''Early on in my career, I was offered a lot of action roles,'' says Djimon Hounsou. As a former model, the Benin-born actor was in excellent physical condition when he chose to pursue acting, but he never wanted audiences to focus on his physique. ''I obviously wanted to do things that were heartfelt with strong emotional content.'' Hounsou has had small-to-decent parts in films as diverse as Gladiator, Biker Boyz, and In America (for which he received a Supporting Actor nod in 2004). But in Edward Zwick's Blood Diamond, the actor found the proverbial best of both worlds: a harrowing, physically demanding story in which his character happens to be the emotional core. Hounsou, 43, plays Solomon Vandy, a West African fisherman whose son is kidnapped by violent rebels who exploit their own country's diamond trade to fund military activities. When Vandy finds a sizable gemstone, he enlists a hardened, untrustworthy smuggler, played by Leonardo DiCaprio, to help him track down his boy before it's too late.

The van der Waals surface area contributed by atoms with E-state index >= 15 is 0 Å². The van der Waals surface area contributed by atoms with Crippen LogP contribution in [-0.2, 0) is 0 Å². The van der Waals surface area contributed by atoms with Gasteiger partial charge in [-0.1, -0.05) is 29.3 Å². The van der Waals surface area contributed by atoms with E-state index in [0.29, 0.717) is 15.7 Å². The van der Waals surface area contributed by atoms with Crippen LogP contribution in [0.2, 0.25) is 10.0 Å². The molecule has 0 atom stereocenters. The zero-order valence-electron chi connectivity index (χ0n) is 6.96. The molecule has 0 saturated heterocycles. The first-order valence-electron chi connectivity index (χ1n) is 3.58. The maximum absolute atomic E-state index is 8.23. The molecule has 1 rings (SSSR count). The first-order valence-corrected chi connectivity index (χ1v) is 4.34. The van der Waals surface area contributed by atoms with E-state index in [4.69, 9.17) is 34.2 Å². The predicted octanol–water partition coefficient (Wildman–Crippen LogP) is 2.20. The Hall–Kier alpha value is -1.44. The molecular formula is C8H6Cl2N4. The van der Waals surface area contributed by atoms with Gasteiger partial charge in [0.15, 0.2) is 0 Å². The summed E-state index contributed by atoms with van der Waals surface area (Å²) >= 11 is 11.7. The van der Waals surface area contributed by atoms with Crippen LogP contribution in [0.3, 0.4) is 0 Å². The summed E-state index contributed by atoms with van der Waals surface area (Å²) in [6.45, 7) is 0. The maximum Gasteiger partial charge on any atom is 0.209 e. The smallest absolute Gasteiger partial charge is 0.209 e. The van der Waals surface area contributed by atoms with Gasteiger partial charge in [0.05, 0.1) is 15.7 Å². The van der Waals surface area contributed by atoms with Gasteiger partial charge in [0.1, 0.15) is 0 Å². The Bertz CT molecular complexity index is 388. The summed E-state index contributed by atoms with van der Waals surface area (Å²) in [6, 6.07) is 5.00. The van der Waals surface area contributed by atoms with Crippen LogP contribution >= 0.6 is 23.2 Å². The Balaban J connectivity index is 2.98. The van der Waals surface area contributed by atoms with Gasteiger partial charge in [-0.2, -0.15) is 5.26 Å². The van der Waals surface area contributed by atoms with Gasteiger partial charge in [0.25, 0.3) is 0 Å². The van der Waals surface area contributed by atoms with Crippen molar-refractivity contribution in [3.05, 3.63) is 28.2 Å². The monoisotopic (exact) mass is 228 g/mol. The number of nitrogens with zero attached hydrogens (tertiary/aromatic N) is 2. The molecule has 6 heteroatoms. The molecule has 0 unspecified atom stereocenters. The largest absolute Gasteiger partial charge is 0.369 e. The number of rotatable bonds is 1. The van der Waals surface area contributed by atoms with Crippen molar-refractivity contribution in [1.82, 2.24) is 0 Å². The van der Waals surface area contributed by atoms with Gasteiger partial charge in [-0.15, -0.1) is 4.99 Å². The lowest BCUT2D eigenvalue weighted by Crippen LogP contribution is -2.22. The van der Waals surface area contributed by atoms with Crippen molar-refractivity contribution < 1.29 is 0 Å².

The film graphically dramatizes strife-ridden Africa, with gunfights erupting in blighted city streets and villages torched by child marauders. But it is Vandy's descent into crazed desperation that best illustrates the horrible reality of families being literally torn apart. His red-eyed hysteria at the prospect of losing his son is gut-wrenching, especially in contrast to DiCaprio's character's cold, mercenary machismo. Zwick understands that it is a role very few working actors could play so earnestly. ''He is a West African man,'' says the director of Hounsou. ''He understands a lot about the behaviors, attitudes, and odd protocols [of] that place. He understood something intuitively about their relationship that I didn't even have to explain.'' It's a case of being from the right place at the right time.